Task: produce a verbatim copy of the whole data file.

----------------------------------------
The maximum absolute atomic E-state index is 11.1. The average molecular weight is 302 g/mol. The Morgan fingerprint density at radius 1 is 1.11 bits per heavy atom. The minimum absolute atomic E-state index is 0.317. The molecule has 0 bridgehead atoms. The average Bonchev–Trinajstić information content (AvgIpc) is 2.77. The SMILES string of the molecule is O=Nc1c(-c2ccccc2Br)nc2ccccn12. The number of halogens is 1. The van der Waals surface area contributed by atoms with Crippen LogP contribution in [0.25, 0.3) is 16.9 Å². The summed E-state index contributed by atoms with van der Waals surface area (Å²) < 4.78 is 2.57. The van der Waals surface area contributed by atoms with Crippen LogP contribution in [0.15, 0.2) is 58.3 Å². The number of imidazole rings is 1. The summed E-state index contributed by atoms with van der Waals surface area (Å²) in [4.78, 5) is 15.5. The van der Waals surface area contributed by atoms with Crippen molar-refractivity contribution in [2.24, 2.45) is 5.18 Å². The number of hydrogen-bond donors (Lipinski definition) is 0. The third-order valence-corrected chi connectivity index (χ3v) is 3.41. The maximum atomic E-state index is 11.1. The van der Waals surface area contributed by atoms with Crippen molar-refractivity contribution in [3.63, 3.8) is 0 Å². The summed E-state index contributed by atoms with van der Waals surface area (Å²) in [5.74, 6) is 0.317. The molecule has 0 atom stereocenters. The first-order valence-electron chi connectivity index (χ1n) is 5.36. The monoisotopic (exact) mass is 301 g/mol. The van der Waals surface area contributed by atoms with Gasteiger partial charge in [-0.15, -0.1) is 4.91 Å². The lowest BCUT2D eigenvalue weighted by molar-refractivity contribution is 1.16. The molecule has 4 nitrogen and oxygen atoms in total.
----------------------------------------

The maximum absolute atomic E-state index is 11.1. The average molecular weight is 302 g/mol. The Morgan fingerprint density at radius 1 is 1.11 bits per heavy atom. The minimum absolute atomic E-state index is 0.317. The molecule has 0 bridgehead atoms. The average Bonchev–Trinajstić information content (AvgIpc) is 2.77. The SMILES string of the molecule is O=Nc1c(-c2ccccc2Br)nc2ccccn12. The number of halogens is 1. The van der Waals surface area contributed by atoms with Crippen LogP contribution in [0.25, 0.3) is 16.9 Å². The summed E-state index contributed by atoms with van der Waals surface area (Å²) < 4.78 is 2.57. The van der Waals surface area contributed by atoms with Crippen LogP contribution in [0.15, 0.2) is 58.3 Å². The number of imidazole rings is 1. The summed E-state index contributed by atoms with van der Waals surface area (Å²) in [4.78, 5) is 15.5. The van der Waals surface area contributed by atoms with Crippen molar-refractivity contribution in [2.24, 2.45) is 5.18 Å². The number of hydrogen-bond donors (Lipinski definition) is 0. The third-order valence-corrected chi connectivity index (χ3v) is 3.41. The maximum atomic E-state index is 11.1. The van der Waals surface area contributed by atoms with Crippen molar-refractivity contribution in [3.63, 3.8) is 0 Å². The summed E-state index contributed by atoms with van der Waals surface area (Å²) in [5.74, 6) is 0.317. The molecule has 0 atom stereocenters. The first-order valence-electron chi connectivity index (χ1n) is 5.36. The monoisotopic (exact) mass is 301 g/mol. The van der Waals surface area contributed by atoms with Gasteiger partial charge in [-0.15, -0.1) is 4.91 Å². The lowest BCUT2D eigenvalue weighted by molar-refractivity contribution is 1.16. The molecule has 4 nitrogen and oxygen atoms in total.